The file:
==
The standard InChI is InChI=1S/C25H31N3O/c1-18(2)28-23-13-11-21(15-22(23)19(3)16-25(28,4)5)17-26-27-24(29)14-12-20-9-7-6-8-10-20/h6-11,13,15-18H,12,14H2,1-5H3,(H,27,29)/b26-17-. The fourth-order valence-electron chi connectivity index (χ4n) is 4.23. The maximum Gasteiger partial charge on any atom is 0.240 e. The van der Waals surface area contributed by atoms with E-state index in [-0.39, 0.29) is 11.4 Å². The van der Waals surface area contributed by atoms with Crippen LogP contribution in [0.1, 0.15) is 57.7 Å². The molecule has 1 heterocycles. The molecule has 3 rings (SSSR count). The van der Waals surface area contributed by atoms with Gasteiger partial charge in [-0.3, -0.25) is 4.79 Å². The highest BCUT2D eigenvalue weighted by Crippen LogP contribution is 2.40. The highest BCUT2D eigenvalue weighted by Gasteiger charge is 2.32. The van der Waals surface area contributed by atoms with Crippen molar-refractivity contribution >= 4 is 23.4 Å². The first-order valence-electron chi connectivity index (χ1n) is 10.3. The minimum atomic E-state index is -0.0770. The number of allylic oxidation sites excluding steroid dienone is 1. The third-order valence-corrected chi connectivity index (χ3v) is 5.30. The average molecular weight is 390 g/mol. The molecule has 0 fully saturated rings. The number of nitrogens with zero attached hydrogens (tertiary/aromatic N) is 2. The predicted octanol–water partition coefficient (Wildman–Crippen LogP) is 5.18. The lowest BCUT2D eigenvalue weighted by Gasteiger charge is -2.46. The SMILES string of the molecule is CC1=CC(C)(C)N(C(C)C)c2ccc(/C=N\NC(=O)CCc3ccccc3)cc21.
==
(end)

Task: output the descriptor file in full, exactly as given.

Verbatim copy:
The standard InChI is InChI=1S/C25H31N3O/c1-18(2)28-23-13-11-21(15-22(23)19(3)16-25(28,4)5)17-26-27-24(29)14-12-20-9-7-6-8-10-20/h6-11,13,15-18H,12,14H2,1-5H3,(H,27,29)/b26-17-. The fourth-order valence-electron chi connectivity index (χ4n) is 4.23. The maximum Gasteiger partial charge on any atom is 0.240 e. The van der Waals surface area contributed by atoms with E-state index in [-0.39, 0.29) is 11.4 Å². The van der Waals surface area contributed by atoms with Crippen LogP contribution in [0.1, 0.15) is 57.7 Å². The molecule has 1 heterocycles. The molecule has 3 rings (SSSR count). The van der Waals surface area contributed by atoms with Gasteiger partial charge in [-0.3, -0.25) is 4.79 Å². The highest BCUT2D eigenvalue weighted by Crippen LogP contribution is 2.40. The highest BCUT2D eigenvalue weighted by Gasteiger charge is 2.32. The van der Waals surface area contributed by atoms with Crippen molar-refractivity contribution >= 4 is 23.4 Å². The first-order valence-electron chi connectivity index (χ1n) is 10.3. The minimum atomic E-state index is -0.0770. The number of allylic oxidation sites excluding steroid dienone is 1. The third-order valence-corrected chi connectivity index (χ3v) is 5.30. The average molecular weight is 390 g/mol. The molecule has 0 fully saturated rings. The number of nitrogens with zero attached hydrogens (tertiary/aromatic N) is 2. The predicted octanol–water partition coefficient (Wildman–Crippen LogP) is 5.18. The lowest BCUT2D eigenvalue weighted by Gasteiger charge is -2.46. The SMILES string of the molecule is CC1=CC(C)(C)N(C(C)C)c2ccc(/C=N\NC(=O)CCc3ccccc3)cc21.